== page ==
Messerschmitt Me 262 A-1a
This kit brings back some memories! As model builders, we all remember certain events in our model building history that bring back memories (good or bad) that have influenced our personal model building pastime. This kit, under the Monogram Moniker, was my first attempt at finishing a kit other than OOTB. I used a heated straight pin (under my Dad’s watchful eye) and made bullet strafe marks through the plastic engine nacelle (the one that had the engine in it and the rear fuselage. Of course I now know that it wasn’t accurate but it was a step at making me a better and more interesting model builder.
Monogram first released this kit way back in the day. Under the Monogram name it went through several box art changes. There were also several decal changes. The original 1978 release allowed for the marking of five different aircraft. It was also molded in green styrene. Very little has changed since 1978. The Revell re-release still has only 87 parts now molded in grey and six in clear. The decal sheet allows for decaling four different Swallows in Europe during 1944-1945.
The sprues are not lettered and with only 87 parts should not be hard to follow. Revell packed the clear sprue separately and all the other sprues are bagged together. The figure sprue was bagged and then put with the other sprues and rebagged. The Instruction manual is really nice. It is 16 pages long and quite impressive. The painting chart has nothing but the base color called out. No brand names used here. Pages three and four call out all the parts included in the kit and what they are. Something I miss from the old Italeri/Testors days. Pages 14 and 15 are painting and marking schemes and page 16 has a separate stencil placement and RLM colors called out for painting. Something I thought very strange and welcomed was the addition of the Swastika decals. They are complete and not segmented as I have seen in other releases. I wonder if these kits are imported to Germany or if they use different decal sheets if they do.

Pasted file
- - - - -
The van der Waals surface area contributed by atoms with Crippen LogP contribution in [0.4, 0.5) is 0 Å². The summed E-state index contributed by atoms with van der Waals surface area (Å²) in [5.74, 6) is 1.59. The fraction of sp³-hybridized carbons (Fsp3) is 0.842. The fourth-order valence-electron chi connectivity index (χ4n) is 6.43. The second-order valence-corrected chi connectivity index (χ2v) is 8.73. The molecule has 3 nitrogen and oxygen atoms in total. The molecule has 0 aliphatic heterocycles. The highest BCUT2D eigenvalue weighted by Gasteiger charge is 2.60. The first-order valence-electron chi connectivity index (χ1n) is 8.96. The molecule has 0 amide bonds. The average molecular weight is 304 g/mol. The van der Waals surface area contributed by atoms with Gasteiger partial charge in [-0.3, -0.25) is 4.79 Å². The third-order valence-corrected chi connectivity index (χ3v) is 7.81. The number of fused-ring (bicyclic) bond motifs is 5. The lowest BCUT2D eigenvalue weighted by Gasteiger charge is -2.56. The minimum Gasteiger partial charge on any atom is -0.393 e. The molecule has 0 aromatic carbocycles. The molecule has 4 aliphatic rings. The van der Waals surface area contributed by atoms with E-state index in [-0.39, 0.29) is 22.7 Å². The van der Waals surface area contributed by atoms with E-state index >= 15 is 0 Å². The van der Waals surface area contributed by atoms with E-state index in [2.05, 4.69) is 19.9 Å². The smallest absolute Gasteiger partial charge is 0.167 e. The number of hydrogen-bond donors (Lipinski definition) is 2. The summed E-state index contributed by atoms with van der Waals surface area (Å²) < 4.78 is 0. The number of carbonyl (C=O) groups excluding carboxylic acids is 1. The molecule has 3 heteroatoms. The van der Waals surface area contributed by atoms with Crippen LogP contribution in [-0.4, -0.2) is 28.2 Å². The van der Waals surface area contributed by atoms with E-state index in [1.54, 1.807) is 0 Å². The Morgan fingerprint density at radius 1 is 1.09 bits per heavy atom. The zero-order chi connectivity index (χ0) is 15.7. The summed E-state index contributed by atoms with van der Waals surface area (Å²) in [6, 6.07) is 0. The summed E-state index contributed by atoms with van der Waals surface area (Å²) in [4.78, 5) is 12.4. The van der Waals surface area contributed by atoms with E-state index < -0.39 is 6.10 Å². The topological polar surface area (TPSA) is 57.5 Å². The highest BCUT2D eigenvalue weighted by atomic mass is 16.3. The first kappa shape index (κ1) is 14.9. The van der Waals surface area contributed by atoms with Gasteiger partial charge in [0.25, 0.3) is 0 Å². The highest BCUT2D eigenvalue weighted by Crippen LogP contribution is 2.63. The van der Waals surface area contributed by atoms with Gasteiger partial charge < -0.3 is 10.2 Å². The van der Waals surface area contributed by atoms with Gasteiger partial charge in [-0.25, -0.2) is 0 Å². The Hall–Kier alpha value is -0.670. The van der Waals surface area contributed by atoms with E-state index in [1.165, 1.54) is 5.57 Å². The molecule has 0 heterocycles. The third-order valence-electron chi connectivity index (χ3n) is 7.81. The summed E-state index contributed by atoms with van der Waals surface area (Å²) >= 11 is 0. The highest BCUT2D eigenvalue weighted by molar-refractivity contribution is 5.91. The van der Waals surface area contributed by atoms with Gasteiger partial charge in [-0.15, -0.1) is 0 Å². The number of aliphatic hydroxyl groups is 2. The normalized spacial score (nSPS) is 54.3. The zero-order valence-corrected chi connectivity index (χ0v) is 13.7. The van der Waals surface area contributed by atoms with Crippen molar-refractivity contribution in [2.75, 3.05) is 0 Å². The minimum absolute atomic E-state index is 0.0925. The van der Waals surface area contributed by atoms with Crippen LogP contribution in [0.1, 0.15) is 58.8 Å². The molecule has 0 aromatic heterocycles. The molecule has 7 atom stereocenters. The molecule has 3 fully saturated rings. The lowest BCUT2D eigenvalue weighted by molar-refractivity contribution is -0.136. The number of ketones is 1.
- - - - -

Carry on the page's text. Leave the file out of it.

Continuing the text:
Looking over the sprues show no excess plastic or any telltale signs of this kit suffering from it’s age. Definitely a contrast to the Glitter Bug I recently reviewed. Not sure why. I personally believe this is the typical Aircraft Modelers Rule the World issue! You know…..Revell took better care of the molds or have better quality control standards because this is an AIRCRAFT model. Just something I have come to understand as I do not model aircraft. No hit on Revell at all. Just the facts of the model building Universe. I also noticed the kit still has the clear heavy tail support. Make sure you add those weights inside the nose wheel area so you will not have to resort to using this. Even I know the Luftwaffe never made this as an option.
This is definitely a kit designed for the beginner modeler to cut their teeth on as a first glue kit. With it’s limited number of parts and excellent quality of molding, it stands up to some of the more recent releases of this airplane. With a $21.00 price tag it is also a great value for the money.
I would like to thank Revell for re-releasing and providing this kit for review. This is another oldie that really has stood the test of time and would make for a fun build. Support your local hobby shop and swing in and pick up one of these Oldies but Goldies.